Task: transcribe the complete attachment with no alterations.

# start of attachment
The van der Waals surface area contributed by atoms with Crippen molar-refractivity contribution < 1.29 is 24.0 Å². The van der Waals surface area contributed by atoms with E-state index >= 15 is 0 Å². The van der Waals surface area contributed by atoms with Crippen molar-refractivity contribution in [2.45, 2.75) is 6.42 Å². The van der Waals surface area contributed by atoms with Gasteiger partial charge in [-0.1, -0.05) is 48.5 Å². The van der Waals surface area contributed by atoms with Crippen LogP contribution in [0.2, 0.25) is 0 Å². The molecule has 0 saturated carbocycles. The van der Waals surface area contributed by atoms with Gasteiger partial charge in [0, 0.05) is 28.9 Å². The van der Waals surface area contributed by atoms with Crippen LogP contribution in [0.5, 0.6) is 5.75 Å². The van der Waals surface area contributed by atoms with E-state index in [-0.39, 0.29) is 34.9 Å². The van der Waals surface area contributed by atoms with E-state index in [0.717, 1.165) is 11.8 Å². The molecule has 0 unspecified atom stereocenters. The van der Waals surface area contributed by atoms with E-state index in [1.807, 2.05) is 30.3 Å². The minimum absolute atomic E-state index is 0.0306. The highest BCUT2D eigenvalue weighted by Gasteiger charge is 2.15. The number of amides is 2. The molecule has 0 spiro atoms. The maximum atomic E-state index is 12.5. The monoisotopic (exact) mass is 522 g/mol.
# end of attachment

The van der Waals surface area contributed by atoms with Crippen molar-refractivity contribution < 1.29 is 24.0 Å². The van der Waals surface area contributed by atoms with E-state index >= 15 is 0 Å². The van der Waals surface area contributed by atoms with Crippen molar-refractivity contribution in [2.45, 2.75) is 6.42 Å². The van der Waals surface area contributed by atoms with Gasteiger partial charge in [-0.1, -0.05) is 48.5 Å². The van der Waals surface area contributed by atoms with Crippen LogP contribution in [0.2, 0.25) is 0 Å². The molecule has 0 saturated carbocycles. The van der Waals surface area contributed by atoms with Gasteiger partial charge in [0, 0.05) is 28.9 Å². The van der Waals surface area contributed by atoms with Crippen LogP contribution in [0.5, 0.6) is 5.75 Å². The van der Waals surface area contributed by atoms with E-state index in [-0.39, 0.29) is 34.9 Å². The van der Waals surface area contributed by atoms with E-state index in [0.717, 1.165) is 11.8 Å². The molecule has 0 unspecified atom stereocenters. The van der Waals surface area contributed by atoms with E-state index in [1.807, 2.05) is 30.3 Å². The minimum absolute atomic E-state index is 0.0306. The highest BCUT2D eigenvalue weighted by Gasteiger charge is 2.15. The number of amides is 2. The molecule has 0 spiro atoms. The maximum atomic E-state index is 12.5. The monoisotopic (exact) mass is 522 g/mol.